When is a plant closing really not a plant closing? Apparently when it's the Goodyear factory in Gadsden, Ala. Earlier this year, Goodyear decided to quit producing tires in Gadsden after 70 years. The firm would, however, maintain a small presence at the plant by keeping a mixing operation in place employing roughly 150-200 people, meaning about 90 percent of United Steelworkers of America Local 12 would lose their jobs.
That's where the tricky part comes in. Under the master contract in place, a plant closure brings certain benefits and the company is compelled to negotiate a closure agreement with the union. One important clause brings immediate pension rights for workers with between 25 and 30 years of service, which may cover 500 or more Gadsden employees. But Goodyear says because the mixing operation remains, the plant-closure language doesn't apply.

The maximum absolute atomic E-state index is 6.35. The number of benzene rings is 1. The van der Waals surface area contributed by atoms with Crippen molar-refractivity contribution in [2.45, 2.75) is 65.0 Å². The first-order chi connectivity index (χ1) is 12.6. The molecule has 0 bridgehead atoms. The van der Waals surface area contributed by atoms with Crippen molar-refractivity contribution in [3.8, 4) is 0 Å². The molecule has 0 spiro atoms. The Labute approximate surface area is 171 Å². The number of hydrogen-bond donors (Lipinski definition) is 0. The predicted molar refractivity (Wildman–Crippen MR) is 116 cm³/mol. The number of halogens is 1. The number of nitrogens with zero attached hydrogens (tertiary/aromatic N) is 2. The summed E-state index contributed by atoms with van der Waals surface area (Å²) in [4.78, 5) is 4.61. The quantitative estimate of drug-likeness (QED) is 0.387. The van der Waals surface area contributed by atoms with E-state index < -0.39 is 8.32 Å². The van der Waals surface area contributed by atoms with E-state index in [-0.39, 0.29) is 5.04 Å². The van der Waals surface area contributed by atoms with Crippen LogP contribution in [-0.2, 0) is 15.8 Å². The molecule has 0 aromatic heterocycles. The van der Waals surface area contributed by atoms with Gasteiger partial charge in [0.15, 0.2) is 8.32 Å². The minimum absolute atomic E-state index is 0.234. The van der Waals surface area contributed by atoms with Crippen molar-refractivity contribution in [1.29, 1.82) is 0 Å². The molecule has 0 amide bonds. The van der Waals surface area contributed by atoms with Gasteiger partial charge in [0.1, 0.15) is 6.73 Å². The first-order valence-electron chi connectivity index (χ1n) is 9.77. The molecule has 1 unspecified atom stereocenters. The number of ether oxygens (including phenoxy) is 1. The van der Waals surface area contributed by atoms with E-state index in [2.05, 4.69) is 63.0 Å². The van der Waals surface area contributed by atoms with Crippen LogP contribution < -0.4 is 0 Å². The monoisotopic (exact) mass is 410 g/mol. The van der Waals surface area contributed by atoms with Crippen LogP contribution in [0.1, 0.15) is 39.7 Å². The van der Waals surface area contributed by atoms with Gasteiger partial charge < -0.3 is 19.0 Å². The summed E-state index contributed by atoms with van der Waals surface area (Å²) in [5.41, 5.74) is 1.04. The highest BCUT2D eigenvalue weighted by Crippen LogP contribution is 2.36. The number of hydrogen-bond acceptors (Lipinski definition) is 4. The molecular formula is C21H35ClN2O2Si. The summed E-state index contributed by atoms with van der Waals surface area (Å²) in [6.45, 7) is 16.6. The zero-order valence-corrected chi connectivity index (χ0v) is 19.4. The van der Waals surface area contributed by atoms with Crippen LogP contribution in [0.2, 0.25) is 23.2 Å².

Gadsden workers demonstrated at Goodyear's annual meeting April 12, and asked Chairman Samir G. Gibara during the session why he doesn't ``do the right thing'' and treat Gadsden as a plant closing situation. He rightly said companies no longer can promise lifelong employment to workers, and claimed the company had offered a compensation package well ``beyond its contractual obligation'' in Gadsden.
Goodyear officials—with an eye on the bottom line—said they have an idea how much liability they would face if Gadsden is designated a ``plant closure,'' but won't release a figure. The union said Goodyear's liability would run as high as $84 million.
Gibara says the company treats its employees humanely. If he means that, then he will call a plant closure a plant closure and sit down and reach an agreement befitting the concessions Gadsden workers made over the years.